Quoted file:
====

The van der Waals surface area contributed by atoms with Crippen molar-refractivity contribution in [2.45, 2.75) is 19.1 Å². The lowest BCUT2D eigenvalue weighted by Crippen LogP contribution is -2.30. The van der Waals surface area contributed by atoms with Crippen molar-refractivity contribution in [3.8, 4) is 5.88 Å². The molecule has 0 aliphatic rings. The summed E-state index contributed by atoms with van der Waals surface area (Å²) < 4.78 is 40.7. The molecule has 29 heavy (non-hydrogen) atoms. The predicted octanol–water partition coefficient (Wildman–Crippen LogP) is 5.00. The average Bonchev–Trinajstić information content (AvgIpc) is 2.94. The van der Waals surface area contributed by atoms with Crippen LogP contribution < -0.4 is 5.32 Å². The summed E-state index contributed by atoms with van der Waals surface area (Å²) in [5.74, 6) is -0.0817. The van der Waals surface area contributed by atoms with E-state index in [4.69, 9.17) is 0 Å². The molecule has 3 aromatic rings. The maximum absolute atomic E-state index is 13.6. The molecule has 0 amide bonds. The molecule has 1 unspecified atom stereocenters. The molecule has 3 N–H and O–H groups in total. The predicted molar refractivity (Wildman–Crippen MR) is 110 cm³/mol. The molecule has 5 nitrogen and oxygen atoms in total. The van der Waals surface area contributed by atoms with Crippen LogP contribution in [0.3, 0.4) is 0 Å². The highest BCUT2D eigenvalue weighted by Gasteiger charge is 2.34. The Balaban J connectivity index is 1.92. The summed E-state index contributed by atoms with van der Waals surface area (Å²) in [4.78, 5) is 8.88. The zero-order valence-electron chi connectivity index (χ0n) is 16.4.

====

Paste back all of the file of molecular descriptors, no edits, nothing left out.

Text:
The van der Waals surface area contributed by atoms with Crippen molar-refractivity contribution in [2.45, 2.75) is 19.1 Å². The lowest BCUT2D eigenvalue weighted by Crippen LogP contribution is -2.30. The van der Waals surface area contributed by atoms with Crippen molar-refractivity contribution in [3.8, 4) is 5.88 Å². The molecule has 0 aliphatic rings. The summed E-state index contributed by atoms with van der Waals surface area (Å²) < 4.78 is 40.7. The molecule has 29 heavy (non-hydrogen) atoms. The predicted octanol–water partition coefficient (Wildman–Crippen LogP) is 5.00. The average Bonchev–Trinajstić information content (AvgIpc) is 2.94. The van der Waals surface area contributed by atoms with Crippen LogP contribution < -0.4 is 5.32 Å². The summed E-state index contributed by atoms with van der Waals surface area (Å²) in [5.74, 6) is -0.0817. The van der Waals surface area contributed by atoms with E-state index in [4.69, 9.17) is 0 Å². The molecule has 3 aromatic rings. The maximum absolute atomic E-state index is 13.6. The molecule has 0 amide bonds. The molecule has 1 unspecified atom stereocenters. The molecule has 3 N–H and O–H groups in total. The predicted molar refractivity (Wildman–Crippen MR) is 110 cm³/mol. The molecule has 5 nitrogen and oxygen atoms in total. The van der Waals surface area contributed by atoms with Crippen LogP contribution in [0.3, 0.4) is 0 Å². The highest BCUT2D eigenvalue weighted by Gasteiger charge is 2.34. The Balaban J connectivity index is 1.92. The summed E-state index contributed by atoms with van der Waals surface area (Å²) in [4.78, 5) is 8.88. The zero-order valence-electron chi connectivity index (χ0n) is 16.4.